Daqou acted as the main arm overseeing Hezbollah’s smuggling and production operations, benefiting from their trust and protection. Daqou prides himself on his close relations with Hezbollah, and in many pictures appears alongside Hezbollah emblems. These ties made it easier for Daqou to import equipment and chemicals to Lebanon for the production of the Captagon. This influence and contacts with senior political figures enabled him to set up five huge warehouses in a-Tfail with the approval of Lebanese Interior Minister Mohammad Fahmy.
In order to expand his manufacturing and drug smuggling business, Daqou took over the land, estates, and real estate in the Syrian-Lebanese border area, with an emphasis on the Syrian towns of Rankos and Asal al-Ward and the Lebanese lands of a-Tfail. For example, in a-Tfail, Daqou purchased 13,000 dunams under the pretext of establishing a cement factory in favor of developing the local industry and employing the town’s young people, which turned out to be a fake project.
Through the Caesar construction company he owns, Daqou uprooted fruit trees cultivated by the residents, confiscating dozens, and possibly hundreds of dunams of land he claimed to have purchased. Daqou also harassed residents who refused to leave their lands, and with the backing of the 4th Division, he brought in armed men from Asal al-Ward to threaten the people of al-Tfail and confiscate their property.
Displaced Syrian landowners, who dared to complain, protest, or prevent the confiscation of their lands, were threatened and expelled by the 4th Division. Most of the land he bought and confiscated, as well as the projects that turned out to be fake, Daqou allocated to people associated with him. Among them were the al-Aga family, which was reportedly responsible for the smuggling of the Captagon into the Gulf states.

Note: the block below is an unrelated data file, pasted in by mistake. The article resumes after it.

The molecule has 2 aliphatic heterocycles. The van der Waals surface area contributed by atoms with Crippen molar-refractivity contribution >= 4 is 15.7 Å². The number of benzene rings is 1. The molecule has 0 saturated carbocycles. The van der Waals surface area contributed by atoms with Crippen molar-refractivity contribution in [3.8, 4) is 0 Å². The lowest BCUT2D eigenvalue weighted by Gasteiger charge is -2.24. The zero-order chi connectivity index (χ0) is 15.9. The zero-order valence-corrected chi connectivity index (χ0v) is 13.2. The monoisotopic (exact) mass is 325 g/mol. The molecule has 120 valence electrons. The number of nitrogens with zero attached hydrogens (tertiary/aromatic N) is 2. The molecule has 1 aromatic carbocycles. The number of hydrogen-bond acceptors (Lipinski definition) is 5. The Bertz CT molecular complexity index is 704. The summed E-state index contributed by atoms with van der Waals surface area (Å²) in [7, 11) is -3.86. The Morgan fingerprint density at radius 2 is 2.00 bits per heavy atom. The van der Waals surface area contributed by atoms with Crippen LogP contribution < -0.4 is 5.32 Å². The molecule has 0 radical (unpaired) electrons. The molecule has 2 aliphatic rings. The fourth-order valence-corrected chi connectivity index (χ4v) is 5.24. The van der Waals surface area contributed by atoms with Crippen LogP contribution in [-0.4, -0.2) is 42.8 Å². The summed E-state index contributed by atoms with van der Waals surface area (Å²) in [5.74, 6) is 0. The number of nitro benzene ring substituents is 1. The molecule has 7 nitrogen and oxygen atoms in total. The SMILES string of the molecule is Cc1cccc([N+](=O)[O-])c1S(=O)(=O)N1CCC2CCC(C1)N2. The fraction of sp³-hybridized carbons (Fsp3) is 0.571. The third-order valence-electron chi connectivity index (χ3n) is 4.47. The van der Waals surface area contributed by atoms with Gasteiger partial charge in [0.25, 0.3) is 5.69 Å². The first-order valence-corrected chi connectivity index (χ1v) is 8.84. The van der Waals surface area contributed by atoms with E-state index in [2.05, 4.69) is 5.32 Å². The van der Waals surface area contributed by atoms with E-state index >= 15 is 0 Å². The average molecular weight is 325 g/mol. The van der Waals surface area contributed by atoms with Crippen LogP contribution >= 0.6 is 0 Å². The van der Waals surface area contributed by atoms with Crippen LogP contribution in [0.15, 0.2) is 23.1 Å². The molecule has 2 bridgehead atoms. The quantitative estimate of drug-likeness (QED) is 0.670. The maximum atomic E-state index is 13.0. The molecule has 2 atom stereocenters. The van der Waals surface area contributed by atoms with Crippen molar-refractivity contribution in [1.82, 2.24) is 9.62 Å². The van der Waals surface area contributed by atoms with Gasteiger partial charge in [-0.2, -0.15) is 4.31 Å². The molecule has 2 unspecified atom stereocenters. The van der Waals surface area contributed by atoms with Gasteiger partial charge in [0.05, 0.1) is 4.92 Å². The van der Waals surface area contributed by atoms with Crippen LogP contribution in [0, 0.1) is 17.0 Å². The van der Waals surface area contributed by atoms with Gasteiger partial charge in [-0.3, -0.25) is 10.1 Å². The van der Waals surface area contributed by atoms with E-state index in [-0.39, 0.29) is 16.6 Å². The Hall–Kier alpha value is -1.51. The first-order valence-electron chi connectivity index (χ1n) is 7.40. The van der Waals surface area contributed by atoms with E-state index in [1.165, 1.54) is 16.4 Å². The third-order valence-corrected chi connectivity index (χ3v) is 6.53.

After his arrest, Daqou’s wife, an attorney herself, was recorded asking one of her husband’s attorneys to try to bribe the judge. Hezbollah, for its part, was quick to dodge the scandal and distance itself from Daqou. Despite trying to avoid the scandal, Hezbollah nevertheless found itself entangled in it after it was revealed that Mitham Kumati, the son of former Hezbollah minister Mahmoud Kumati, is suspected of involvement in the Captagon trade with Daqou. Meanwhile, Kumati denies any involvement in drug trafficking.
The Area of Qalamoun on the Syrian-Lebanese border has become an important crossing for Hezbollah and the fourth division, connecting the Lebanese Bekaa province with the al-Zabadani areas in western Damascus, utilized for the smuggling of weapons and drugs. In addition to the popular anger over the land confiscation, and the conflict between the displaced residents and Daqou, the residents are afraid of the possibility of the burying of toxic substances in the area. According to Syrian landowners, a shroud of secrecy was imposed on the construction sites purchased by Daqou, while gunmen prevented approach to these locations. Some fear that the area will become a Hezbollah military base, and among the residents, there is growing concern that what is happening now is engineering works towards the building of underground protected concrete structures, suitable as weapons depots.
Another favorable video of Daqou (from his Facebook page) from February this year: